Democracy Reporting International
Publié le 01-03-2014. Ajoutée le 7 avril 2017
It seems intuitive that both accountability and transparency are key underpinnings and essential elements of democracy.
This is borne out by numerous authoritative statements about democracy adopted by different international actors. The core of transparency is the idea that State actors should operate in an open manner. A key means of delivering transparency is through the right to access information held by public bodies, or the right to information, and laws giving effect to this right now exist in some 100 countries globally. Transparency also incorporates a number of other elements, such as ensuring that meetings of public decision-making bodies are accessible to the public and the recent open data movement.
Accountability, for its part, is founded on the notion that State actors should bear responsibility for their decisions and actions. There are two dimensions to accountability. The first is answerability, or the obligation of State actors to provide information and an explanation to the public about their activities. However, this needs to be accompanied by enforcement, or mechanisms by which the information obtained via answerability can be made effective in extracting or obtaining accountability. Accountability can be either vertical – i.e. owed directly to the public – or horizontal – i.e. delivered through mechanisms which operate between public institutions.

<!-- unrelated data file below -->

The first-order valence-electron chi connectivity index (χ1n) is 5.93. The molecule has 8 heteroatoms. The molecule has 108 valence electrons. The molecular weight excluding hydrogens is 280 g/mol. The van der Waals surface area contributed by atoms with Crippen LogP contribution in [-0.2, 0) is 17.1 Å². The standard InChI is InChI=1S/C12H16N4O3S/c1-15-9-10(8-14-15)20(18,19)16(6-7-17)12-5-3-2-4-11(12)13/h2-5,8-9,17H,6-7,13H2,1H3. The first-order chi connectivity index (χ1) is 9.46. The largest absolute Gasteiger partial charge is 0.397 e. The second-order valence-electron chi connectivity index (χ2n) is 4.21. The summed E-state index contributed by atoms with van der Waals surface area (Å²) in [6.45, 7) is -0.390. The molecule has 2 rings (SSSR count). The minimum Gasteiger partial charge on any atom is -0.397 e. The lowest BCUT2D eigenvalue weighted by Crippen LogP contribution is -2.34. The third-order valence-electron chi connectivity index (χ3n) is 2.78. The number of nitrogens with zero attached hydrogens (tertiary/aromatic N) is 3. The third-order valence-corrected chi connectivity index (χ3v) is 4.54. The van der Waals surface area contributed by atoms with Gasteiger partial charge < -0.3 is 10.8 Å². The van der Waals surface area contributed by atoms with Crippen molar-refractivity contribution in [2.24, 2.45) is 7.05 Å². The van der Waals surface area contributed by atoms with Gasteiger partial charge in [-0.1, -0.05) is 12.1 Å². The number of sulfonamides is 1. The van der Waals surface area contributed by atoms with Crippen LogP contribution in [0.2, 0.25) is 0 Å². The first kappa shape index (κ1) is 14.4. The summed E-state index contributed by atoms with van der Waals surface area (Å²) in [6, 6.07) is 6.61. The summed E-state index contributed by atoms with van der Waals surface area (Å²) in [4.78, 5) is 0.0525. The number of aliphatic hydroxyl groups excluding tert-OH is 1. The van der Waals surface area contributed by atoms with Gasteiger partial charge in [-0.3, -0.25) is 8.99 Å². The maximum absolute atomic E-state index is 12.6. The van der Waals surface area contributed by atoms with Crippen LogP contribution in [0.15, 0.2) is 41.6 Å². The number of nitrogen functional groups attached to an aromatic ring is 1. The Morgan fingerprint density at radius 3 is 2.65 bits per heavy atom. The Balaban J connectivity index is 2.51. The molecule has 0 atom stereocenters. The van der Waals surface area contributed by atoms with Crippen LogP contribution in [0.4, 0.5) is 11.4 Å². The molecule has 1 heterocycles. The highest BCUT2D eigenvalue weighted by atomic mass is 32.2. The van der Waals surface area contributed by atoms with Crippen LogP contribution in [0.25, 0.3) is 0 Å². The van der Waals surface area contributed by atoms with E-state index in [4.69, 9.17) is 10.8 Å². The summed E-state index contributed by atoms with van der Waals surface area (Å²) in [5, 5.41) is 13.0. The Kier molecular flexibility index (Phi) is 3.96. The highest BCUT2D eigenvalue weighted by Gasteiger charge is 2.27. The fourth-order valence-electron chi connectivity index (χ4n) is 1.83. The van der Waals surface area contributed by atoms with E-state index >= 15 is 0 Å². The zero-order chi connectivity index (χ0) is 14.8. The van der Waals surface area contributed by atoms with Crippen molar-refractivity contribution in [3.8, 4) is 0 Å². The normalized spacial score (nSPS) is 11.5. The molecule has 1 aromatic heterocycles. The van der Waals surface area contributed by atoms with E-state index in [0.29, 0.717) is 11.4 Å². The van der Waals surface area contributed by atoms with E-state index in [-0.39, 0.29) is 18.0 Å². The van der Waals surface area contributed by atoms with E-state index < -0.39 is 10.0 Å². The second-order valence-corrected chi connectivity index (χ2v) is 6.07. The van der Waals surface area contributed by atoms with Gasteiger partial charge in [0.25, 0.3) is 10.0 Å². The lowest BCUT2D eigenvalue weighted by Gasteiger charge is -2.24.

Transparency and accountability are mutually reinforcing an interdependent inasmuch as a serious failure to deliver either one makes it almost impossible to deliver the other. There is also significant overlap between these concepts. This is particularly evident in the answerability dimension of accountability. However, there are important differences. Systems of enforcement for accountability go beyond transparency, while transparency requires openness that reaches into spheres well beyond those required for answerability.
International statements about accountability are, for the most part, rather general in nature, probably due to the fact that different countries have very different systems in place for ensuring accountability. At the same time, it is clear that there is a strong international law foundation for accountability, most particularly based on the right to participate in public affairs and to elect government. These rights also serve as a basis for transparency, although international courts and other bodies have more often based the right to information on the right to freedom of expression which, under international law, includes the right to seek and receive, as well as to impart, information and ideas.
While, as noted, international standards have not defined in any detail the various elements of accountability, it is different for transparency, and specifically the right to information (RTI), where the following ten standards have been identified: